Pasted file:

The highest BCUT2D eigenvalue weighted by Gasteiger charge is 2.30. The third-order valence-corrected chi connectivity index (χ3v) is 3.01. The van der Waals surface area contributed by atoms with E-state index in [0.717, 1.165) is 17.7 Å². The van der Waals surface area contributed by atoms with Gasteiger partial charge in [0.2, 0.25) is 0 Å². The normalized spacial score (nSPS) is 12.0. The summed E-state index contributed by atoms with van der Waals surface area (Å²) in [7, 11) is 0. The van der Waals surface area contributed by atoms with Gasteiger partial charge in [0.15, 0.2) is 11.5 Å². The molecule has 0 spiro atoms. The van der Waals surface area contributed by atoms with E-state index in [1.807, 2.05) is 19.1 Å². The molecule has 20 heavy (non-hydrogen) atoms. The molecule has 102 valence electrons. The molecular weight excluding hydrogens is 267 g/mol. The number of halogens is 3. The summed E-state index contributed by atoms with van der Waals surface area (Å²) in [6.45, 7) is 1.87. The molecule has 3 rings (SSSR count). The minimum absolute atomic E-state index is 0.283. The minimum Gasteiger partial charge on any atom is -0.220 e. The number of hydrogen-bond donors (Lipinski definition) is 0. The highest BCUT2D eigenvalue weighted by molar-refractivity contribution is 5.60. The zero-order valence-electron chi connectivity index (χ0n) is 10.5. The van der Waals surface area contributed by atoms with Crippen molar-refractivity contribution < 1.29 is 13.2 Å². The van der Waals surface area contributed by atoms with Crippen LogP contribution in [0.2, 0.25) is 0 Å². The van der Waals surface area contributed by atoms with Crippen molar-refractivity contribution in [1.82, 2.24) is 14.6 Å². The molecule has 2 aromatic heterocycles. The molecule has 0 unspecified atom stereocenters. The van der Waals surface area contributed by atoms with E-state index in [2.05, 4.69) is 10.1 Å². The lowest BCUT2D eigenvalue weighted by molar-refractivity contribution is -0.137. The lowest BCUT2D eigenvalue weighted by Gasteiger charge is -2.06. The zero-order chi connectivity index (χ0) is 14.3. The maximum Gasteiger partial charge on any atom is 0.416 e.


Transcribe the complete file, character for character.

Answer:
The highest BCUT2D eigenvalue weighted by Gasteiger charge is 2.30. The third-order valence-corrected chi connectivity index (χ3v) is 3.01. The van der Waals surface area contributed by atoms with E-state index in [0.717, 1.165) is 17.7 Å². The van der Waals surface area contributed by atoms with Gasteiger partial charge in [0.2, 0.25) is 0 Å². The normalized spacial score (nSPS) is 12.0. The summed E-state index contributed by atoms with van der Waals surface area (Å²) in [7, 11) is 0. The van der Waals surface area contributed by atoms with Gasteiger partial charge in [0.15, 0.2) is 11.5 Å². The molecule has 0 spiro atoms. The van der Waals surface area contributed by atoms with E-state index in [1.807, 2.05) is 19.1 Å². The molecule has 20 heavy (non-hydrogen) atoms. The molecule has 102 valence electrons. The molecular weight excluding hydrogens is 267 g/mol. The number of halogens is 3. The summed E-state index contributed by atoms with van der Waals surface area (Å²) in [6.45, 7) is 1.87. The molecule has 3 rings (SSSR count). The minimum absolute atomic E-state index is 0.283. The minimum Gasteiger partial charge on any atom is -0.220 e. The number of hydrogen-bond donors (Lipinski definition) is 0. The highest BCUT2D eigenvalue weighted by molar-refractivity contribution is 5.60. The zero-order valence-electron chi connectivity index (χ0n) is 10.5. The van der Waals surface area contributed by atoms with Crippen molar-refractivity contribution < 1.29 is 13.2 Å². The van der Waals surface area contributed by atoms with Crippen LogP contribution in [0.2, 0.25) is 0 Å². The van der Waals surface area contributed by atoms with Crippen molar-refractivity contribution in [1.82, 2.24) is 14.6 Å². The molecule has 2 aromatic heterocycles. The molecule has 0 unspecified atom stereocenters. The van der Waals surface area contributed by atoms with E-state index in [2.05, 4.69) is 10.1 Å². The lowest BCUT2D eigenvalue weighted by molar-refractivity contribution is -0.137. The lowest BCUT2D eigenvalue weighted by Gasteiger charge is -2.06. The zero-order chi connectivity index (χ0) is 14.3. The maximum Gasteiger partial charge on any atom is 0.416 e.